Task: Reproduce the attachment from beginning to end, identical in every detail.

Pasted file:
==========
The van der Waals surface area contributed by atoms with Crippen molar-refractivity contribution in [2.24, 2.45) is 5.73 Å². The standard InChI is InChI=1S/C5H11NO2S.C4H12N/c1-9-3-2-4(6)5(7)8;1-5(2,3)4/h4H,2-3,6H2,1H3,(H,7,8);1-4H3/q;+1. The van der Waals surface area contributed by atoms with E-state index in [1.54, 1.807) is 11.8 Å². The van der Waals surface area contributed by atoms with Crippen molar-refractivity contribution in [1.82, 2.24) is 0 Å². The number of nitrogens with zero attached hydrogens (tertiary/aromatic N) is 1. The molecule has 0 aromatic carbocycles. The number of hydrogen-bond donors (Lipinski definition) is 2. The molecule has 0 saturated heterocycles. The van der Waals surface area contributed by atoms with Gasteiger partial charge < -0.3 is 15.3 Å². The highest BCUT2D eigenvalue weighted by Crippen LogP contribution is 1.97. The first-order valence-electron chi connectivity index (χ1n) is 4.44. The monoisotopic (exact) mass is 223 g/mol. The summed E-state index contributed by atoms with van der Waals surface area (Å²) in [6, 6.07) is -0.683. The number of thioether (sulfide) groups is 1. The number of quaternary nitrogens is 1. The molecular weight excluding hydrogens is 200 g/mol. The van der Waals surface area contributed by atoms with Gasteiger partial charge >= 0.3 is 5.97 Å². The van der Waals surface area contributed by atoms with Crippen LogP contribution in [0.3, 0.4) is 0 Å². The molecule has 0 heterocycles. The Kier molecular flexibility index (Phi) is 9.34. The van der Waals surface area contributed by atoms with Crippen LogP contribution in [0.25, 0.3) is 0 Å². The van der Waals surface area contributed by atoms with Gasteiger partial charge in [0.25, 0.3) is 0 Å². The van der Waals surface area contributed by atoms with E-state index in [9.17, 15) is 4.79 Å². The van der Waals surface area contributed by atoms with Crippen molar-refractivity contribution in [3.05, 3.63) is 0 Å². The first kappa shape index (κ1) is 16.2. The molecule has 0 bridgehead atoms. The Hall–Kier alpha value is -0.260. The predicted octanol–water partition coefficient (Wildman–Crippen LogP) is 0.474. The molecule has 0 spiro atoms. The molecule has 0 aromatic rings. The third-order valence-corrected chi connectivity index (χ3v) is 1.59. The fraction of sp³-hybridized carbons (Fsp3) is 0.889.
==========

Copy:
The van der Waals surface area contributed by atoms with Crippen molar-refractivity contribution in [2.24, 2.45) is 5.73 Å². The standard InChI is InChI=1S/C5H11NO2S.C4H12N/c1-9-3-2-4(6)5(7)8;1-5(2,3)4/h4H,2-3,6H2,1H3,(H,7,8);1-4H3/q;+1. The van der Waals surface area contributed by atoms with E-state index in [1.54, 1.807) is 11.8 Å². The van der Waals surface area contributed by atoms with Crippen molar-refractivity contribution in [1.82, 2.24) is 0 Å². The number of nitrogens with zero attached hydrogens (tertiary/aromatic N) is 1. The molecule has 0 aromatic carbocycles. The number of hydrogen-bond donors (Lipinski definition) is 2. The molecule has 0 saturated heterocycles. The van der Waals surface area contributed by atoms with Gasteiger partial charge < -0.3 is 15.3 Å². The highest BCUT2D eigenvalue weighted by Crippen LogP contribution is 1.97. The first-order valence-electron chi connectivity index (χ1n) is 4.44. The monoisotopic (exact) mass is 223 g/mol. The summed E-state index contributed by atoms with van der Waals surface area (Å²) in [6, 6.07) is -0.683. The number of thioether (sulfide) groups is 1. The number of quaternary nitrogens is 1. The molecular weight excluding hydrogens is 200 g/mol. The van der Waals surface area contributed by atoms with Gasteiger partial charge >= 0.3 is 5.97 Å². The van der Waals surface area contributed by atoms with Crippen LogP contribution in [0.3, 0.4) is 0 Å². The molecule has 0 heterocycles. The Kier molecular flexibility index (Phi) is 9.34. The van der Waals surface area contributed by atoms with Crippen LogP contribution in [0.25, 0.3) is 0 Å². The van der Waals surface area contributed by atoms with Gasteiger partial charge in [0.25, 0.3) is 0 Å². The van der Waals surface area contributed by atoms with E-state index in [9.17, 15) is 4.79 Å². The van der Waals surface area contributed by atoms with Crippen molar-refractivity contribution in [3.05, 3.63) is 0 Å². The first kappa shape index (κ1) is 16.2. The molecule has 0 bridgehead atoms. The Hall–Kier alpha value is -0.260. The predicted octanol–water partition coefficient (Wildman–Crippen LogP) is 0.474. The molecule has 0 spiro atoms. The molecule has 0 aromatic rings. The third-order valence-corrected chi connectivity index (χ3v) is 1.59. The fraction of sp³-hybridized carbons (Fsp3) is 0.889.